Anyone know what the recommended towing weight is of....


a LWB 4trak? I know the towing capacity is 3500kg, but what is the recommended towing weight?

Thanks in advance


There can't be a recommended

There can't be a recommended towing weight...the weight of whatever you tow is the weight of whatever you might be a light trailer or a heavy all depends on what it is.
Therefore as long as the weight of whatever you are going to tow with your fourtrack does not exceed the towing capacity of 3500kg
you are in luck...cos it wil tow anything in between 0 and 3500 kg

I dont think It would be advisable to tow at full capacity often and for extended periods as this will obviously make the engine work harder.But they can take a lot of punishment..these lumps are legedary..bomb proof.

The caravan club has a little formula for advising members..they advise not towing anything more than 85% of the kerb weight of the vehicle (car). However it is perfectly legal to tow up to 100% of the kerb weight of the towing vehicle.


I've always wondered, if its only legal to tow up to the kerb weight of the car, what is the point of having the 3500kg towing limit, if it would be illegal on-road?!


I think you can leagally tow

I think you can leagally tow a load greater than that of the kerb weight but its not recommended by the caravan club.

I have seen fourtracks towing fairly heavy plant i.e. mid sized diggers and the like...which must have weighed more than the fourtrack itself.But you then have potential instability problems...dont fancy it meself.


you can only tow 3.5 tone with a braked trailer try not to tow over
2 ton without as you will just nacker your brakes

Towing weight/noseweight....

Hi all,

In a fit of insanity we recently bought a Bessacar caravan, fully loaded it weighs some 1700kgs, the caravan club say that I can't tow it safely with my 4trak because it's not heavy enough!!! and the noseweight of the van is excessive (it's a twin axle wheel van).

Looking in my handbook it appears that the 4trak weighs 2235kgs so the 85% rule is easily bettered, however I cannot find any noseweight recommendations, can anyone help, otherwise I'm going to have to buy a Landbruiser.....

Thanks in advance Nick

N Mills

Towing regs as per Gov website.


Take a look at these links, they may help. Data on trailers and towing. As I read it, trailer not to be more than 85% of towing truck, re caravans, but then says consult handbook ????

Nose weight ??. this I take to be the weight placed on the ball hitch,thus the weight transfered to the back axle, seen a product advertised somewhere which did this for you, some form of compression scale which fitted into the caravans tow hitch.

Found elsewhere.

The 85% rule
The restriction for newer drivers not to tow a caravan whose maximum weight exceeds 100 percent of the car’s unladen weight has nothing to do with the 85 percent rule, which advises the best ratio for stability of the outfit. For the 85 percent ratio, it is best to use the EU kerbweight figure (see below), as it is more realistic, but using the UK one is not a problem as it will give an even safer result. It is vital that you get these figures right if you are a post-1997 licence-holder – being unauthorised to drive your outfit could lead to prosecution and may well invalidate your insurance. Note also that you must not tow a weight exceeding that recommended by the manufacturer of your towing vehicle.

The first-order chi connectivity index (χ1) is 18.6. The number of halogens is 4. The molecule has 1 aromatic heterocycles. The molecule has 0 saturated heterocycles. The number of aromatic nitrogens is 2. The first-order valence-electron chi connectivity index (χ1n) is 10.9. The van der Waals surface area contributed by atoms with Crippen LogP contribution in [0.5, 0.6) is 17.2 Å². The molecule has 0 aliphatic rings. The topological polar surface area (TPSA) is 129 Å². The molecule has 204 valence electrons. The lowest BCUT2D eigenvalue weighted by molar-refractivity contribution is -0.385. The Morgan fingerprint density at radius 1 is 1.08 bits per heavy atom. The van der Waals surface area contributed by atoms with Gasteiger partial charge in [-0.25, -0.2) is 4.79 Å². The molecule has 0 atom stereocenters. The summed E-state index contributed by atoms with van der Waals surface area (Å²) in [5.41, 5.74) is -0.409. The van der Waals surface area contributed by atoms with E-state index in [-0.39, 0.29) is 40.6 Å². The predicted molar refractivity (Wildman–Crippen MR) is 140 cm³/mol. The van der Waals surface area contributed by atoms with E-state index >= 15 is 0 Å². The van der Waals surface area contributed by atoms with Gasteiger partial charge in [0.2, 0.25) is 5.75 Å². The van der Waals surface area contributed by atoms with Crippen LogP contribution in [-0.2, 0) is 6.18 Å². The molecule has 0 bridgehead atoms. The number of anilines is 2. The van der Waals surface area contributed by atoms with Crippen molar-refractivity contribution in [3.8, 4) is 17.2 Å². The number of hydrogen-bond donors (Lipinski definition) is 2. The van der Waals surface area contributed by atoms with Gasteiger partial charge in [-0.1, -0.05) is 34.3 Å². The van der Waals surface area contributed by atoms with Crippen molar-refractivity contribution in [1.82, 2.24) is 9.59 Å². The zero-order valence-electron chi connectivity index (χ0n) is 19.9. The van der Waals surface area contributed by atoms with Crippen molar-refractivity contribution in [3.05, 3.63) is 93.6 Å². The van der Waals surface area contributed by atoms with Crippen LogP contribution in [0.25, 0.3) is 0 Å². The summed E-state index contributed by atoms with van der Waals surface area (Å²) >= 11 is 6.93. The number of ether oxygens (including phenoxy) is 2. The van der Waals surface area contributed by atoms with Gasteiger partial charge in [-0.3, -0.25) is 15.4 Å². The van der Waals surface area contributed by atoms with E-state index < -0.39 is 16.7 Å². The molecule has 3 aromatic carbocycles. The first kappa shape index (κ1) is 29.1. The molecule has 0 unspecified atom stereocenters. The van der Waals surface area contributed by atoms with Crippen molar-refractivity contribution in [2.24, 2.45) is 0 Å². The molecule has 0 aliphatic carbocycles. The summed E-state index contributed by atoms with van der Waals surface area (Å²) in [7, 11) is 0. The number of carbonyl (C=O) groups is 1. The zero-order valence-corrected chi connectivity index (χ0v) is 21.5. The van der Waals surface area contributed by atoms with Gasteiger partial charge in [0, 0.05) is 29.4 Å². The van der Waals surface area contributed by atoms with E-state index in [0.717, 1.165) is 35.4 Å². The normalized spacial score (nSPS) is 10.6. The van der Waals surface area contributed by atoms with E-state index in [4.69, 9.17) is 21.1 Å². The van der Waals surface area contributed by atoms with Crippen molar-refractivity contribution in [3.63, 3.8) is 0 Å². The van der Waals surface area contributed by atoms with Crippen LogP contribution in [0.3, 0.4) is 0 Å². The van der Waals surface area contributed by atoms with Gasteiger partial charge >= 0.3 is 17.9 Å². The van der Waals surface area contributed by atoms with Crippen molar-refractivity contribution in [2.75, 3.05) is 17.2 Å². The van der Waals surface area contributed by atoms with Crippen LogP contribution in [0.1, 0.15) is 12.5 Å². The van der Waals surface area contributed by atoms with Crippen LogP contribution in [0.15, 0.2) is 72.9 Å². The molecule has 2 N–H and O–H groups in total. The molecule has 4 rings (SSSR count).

There are two different definitions of the kerbweight. According to the UK Construction and Use Regulations 1986, kerbweight is the "weight of the vehicle as it leaves the manufacturer with full fuel, adequate lubricants and water, standard tools and equipment but no driver, occupants or load". According to EU Directive 95/48, it is "the weight of the vehicle as it leaves the manufacturer, with fuel tank 90 percent full, all necessary fluids for normal operation, a nominal driver weight of 68kg and 7kg of luggage". By and large, this means that EU kerbweights are around 70kg more than UK figures. Most new cars will use the EU definition.

Unladen weight is not the same as the kerbweight, which you will normally find in the car handbook. Unladen weight is the car's weight minus any fuel, water and tools, and driver. This figure is a hard figure to come by in documentation.
In practice, for a medium-sized car, the unladen weight will probably be about 130kg less than the published kerbweight for most cars.
The effect of this on, say, a Ford Mondeo 2.0-litre diesel hatchback with a kerbweight of 1423kg means that the post-1997 car driver with a Category B licence can only legally tow a caravan of just under 1300kg maximum weight with this car, because the maximum allowable weight of the caravan may not exceed 100 percent of the unladen weight of the car.
Enforcement authorities on a roadside check may well not be able to determine the correct figures for your combination, so it may help you stay in their good books if you can prove to them that you are driving legally. You may want to use a weighbridge to get accurate kerbweight figures for your vehicle, but having your driving licence with you is a also good idea, as is a note in the car handbook showing the relevant figures.

Edward (ews) '92 Fourtrak 2.8 TDX

Weighty Issues

Your Fourtrak is legally allowed to tow weights of up to 3500Kgs, with a maximum nose weight of 150 Kgs.
Much confusion exists around towing weights as these are general and apply mainly to cars, particularly the recommendation about the 85% rule from the Caravan Club.
4X4's are not cars, and as such are classed differently and the legislation at the time of their introduction still applies.
In simple terms, you are allowed to tow any trailer up to 750Kgs without brakes, or anything from 750Kgs - 3500Kgs with brakes.